Review – On a Wing and a Prayer

On A Wing And A Prayer poster


Synopsis When travelling with his family on a small engine aircraft, passenger Doug White finds himself needing to land the plane when the pilot unexpectedly becomes incapacitated mid-flight. Based on a true story.

Length 1 hour, 42 minutes

Release Date April 7, 2023


Rating PG

Distribution Metro-Goldwyn-Mayer (MGM) (theatrical), Amazon Prime Video (VOD), United Artists Releasing (video)

Directing Sean McNamara

Writing Brian Egeston

Composition Brandon Roberts

Starring Dennis Quaid, Heather Graham, Jesse Metcalfe

On a Wing and a Prayer is a dramatic retelling of the White family’s terrifying aviation event dubbed the “Easter miracle”, and in a stroke of good planning it was released over the recent Easter holiday period on Amazon Prime. It is a story the family have been reluctant to share with media outlets as the circumstances have never felt quite right for them. Yet when they were approached with the idea of presenting their harrowing journey within the lens of a faith-based film, they knew the opportunity was God-led, bringing some sense of narrative closure to what was a very spiritual experience for all involved. After holding out for fourteen years, have the filmmakers done this story justice?

Does On a Wing and a Prayer do Doug and Terri White’s story justice?

Content Guide

Violence/Scary Images: The majority film centers around the nail-biting problem of instructing an inexperienced member of the public to land a plane. There are multiple discussions of worst-case scenarios involving the plane crashing and burning, and falling and killing other innocent lives. Meanwhile the thought of sending the plane out over the ocean as a suicide ditch is considered. Multiple characters die from heart failure—one is shown on screen while the others happen off camera. One character enters into anaphylactic shock and requires an EpiPen. Multiple shots of a plane flying in precarious conditions.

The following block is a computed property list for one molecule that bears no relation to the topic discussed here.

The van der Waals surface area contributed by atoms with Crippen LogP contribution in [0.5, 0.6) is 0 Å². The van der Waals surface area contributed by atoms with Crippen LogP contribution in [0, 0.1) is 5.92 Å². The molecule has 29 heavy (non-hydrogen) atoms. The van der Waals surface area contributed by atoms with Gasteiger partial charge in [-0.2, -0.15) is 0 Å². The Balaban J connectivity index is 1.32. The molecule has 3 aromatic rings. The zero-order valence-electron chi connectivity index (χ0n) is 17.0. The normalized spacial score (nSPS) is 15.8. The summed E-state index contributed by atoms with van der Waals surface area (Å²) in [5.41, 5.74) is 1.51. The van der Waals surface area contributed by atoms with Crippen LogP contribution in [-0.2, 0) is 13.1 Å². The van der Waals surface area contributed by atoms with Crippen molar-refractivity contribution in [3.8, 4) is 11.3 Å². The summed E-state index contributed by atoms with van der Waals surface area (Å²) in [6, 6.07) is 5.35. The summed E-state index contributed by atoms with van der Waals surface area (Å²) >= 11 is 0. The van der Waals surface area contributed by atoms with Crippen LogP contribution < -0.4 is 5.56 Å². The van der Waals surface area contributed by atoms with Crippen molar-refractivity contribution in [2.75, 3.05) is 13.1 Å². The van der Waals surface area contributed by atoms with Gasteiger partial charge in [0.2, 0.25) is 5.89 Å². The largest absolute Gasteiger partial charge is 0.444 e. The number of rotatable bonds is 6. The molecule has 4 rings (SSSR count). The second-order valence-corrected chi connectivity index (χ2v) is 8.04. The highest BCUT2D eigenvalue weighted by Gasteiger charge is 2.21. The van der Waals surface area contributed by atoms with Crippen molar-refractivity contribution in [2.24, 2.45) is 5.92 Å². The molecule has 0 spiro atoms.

Language/Crude Humor: None.

Drug/Alcohol References: Characters drink alcoholic beverages at a bar, to the extent they have a hangover the next day. It is questionable whether they might still be illegally under the influence whilst at work. An EpiPen is shown being jabbed into a thigh.

Sexual Content: A married couple are shown kissing and throwing themselves onto a bed. At a bar, two characters discuss hooking up. An unmarried couple kiss and embrace.

Spiritual Content: A Christian-centered funeral service is shown. A character has a crisis of faith with God. Characters pray to God multiple times and refer to Him in reverence.

Other Negative Content: A character is scolded for breaking aviation laws regarding cell phone usage in confidential areas. Children trespass and shrug off the consequences, believing their young age will prevent them from punishment.

Positive Content: Several healthy relationships are shown. The film honors both those that tragically pass, and those that miraculously survive, emphasizing the value of life. The story fosters a belief in the importance of family, not giving up, believing in God to take over, and cherishing the time we have with each other.